Internet Shakespeare Editions

Author: William Shakespeare
Editor: Donald L. Bailey
Peer Reviewed

Othello (Quarto 1, 1622)


the Moore of Venice.
17

In my defunct, and proper satisfaction,
615But to be free and bounteous of her mind,
And heauen defend your good soules that you thinke
I will your serious and good businesse scant,
For she is with me; --- no, when light-winged toyes,
And feather'd Cupid foyles with wanton dulnesse,
620My speculatiue and actiue instruments,
That my disports, corrupt and taint my businesse,
Let huswiues make a skellett of my Helme,
And all indigne and base aduersities,
Make head against my reputation.
625Du. Be it, as you shall priuately determine,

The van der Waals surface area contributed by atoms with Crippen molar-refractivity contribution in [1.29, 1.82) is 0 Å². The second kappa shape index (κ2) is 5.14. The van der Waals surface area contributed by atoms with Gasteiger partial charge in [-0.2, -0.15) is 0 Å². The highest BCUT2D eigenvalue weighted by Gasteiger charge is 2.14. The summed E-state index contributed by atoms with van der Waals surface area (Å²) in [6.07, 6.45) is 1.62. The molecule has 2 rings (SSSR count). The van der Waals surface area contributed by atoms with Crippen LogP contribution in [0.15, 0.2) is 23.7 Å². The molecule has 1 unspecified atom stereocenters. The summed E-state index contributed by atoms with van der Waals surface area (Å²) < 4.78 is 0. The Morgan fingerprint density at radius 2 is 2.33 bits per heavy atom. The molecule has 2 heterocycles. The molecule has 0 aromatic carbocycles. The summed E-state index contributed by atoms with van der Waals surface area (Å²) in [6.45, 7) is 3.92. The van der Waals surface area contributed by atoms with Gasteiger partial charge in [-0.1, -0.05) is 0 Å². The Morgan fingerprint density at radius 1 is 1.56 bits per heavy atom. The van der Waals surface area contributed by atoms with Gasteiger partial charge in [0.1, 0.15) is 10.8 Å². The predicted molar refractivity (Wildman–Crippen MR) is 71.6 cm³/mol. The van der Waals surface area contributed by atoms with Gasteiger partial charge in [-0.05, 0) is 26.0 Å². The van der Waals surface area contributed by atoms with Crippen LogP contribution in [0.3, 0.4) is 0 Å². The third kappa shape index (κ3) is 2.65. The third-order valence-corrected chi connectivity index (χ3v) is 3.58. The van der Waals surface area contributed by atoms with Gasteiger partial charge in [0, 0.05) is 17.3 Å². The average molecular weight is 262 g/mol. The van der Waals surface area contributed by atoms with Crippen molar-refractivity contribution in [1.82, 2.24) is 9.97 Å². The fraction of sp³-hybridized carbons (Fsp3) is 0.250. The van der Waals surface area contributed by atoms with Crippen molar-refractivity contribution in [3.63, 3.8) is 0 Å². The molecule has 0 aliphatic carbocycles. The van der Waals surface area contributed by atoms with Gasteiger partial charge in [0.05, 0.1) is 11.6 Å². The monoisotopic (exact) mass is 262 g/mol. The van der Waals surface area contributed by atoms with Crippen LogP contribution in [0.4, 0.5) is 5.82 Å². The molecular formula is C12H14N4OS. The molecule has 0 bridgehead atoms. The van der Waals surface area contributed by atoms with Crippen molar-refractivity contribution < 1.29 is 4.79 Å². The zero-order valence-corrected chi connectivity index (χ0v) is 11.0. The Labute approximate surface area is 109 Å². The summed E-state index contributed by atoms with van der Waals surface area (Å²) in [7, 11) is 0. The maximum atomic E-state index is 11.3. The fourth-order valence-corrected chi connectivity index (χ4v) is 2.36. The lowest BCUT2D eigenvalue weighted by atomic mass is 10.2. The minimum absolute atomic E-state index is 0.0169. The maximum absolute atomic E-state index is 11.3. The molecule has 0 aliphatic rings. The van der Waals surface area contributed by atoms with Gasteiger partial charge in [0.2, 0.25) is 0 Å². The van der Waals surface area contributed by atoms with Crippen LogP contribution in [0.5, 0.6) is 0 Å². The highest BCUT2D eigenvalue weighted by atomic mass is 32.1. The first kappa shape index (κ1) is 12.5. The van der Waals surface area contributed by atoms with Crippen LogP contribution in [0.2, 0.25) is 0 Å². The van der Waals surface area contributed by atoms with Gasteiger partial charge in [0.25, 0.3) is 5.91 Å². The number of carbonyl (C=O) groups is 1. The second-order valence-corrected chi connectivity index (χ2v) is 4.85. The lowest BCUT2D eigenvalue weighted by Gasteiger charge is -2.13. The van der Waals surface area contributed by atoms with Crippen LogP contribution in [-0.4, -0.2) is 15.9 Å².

Either for stay or going, the affaires cry hast,
And speede must answer, you must hence to night,
627.1Desd. To night my Lord?
Du. This night.
Oth. With all my heart.
630Du. At ten i'the morning here weel meete againe.
Othello, leaue some officer behind,
And he shall our Commission bring to you,
With such things else of quality or respect,
As doth concerne you.
635Oth. Please your Grace, my Ancient,
A man he is of honesty and trust,
To his conueyance I assigne my wife,
With what else needefull your good Grace shall thinke,
To be sent after me.
640Du. Let it be so:
Good night to euery one, and noble Seignior,
If vertue no delighted beauty lacke,
Your son in law is farre more faire then blacke.
1 Sena. Adue braue Moore, vse Desdemona well.
645Bra. Looke to her Moore, haue a quicke eye to see,
She has deceiu'd her father, may doe thee.
Exeunt.
Oth. My life vpon her faith: honest Iago,
My Desdemona must I leaue to thee,
I preethee let thy wife attend on her,
D
And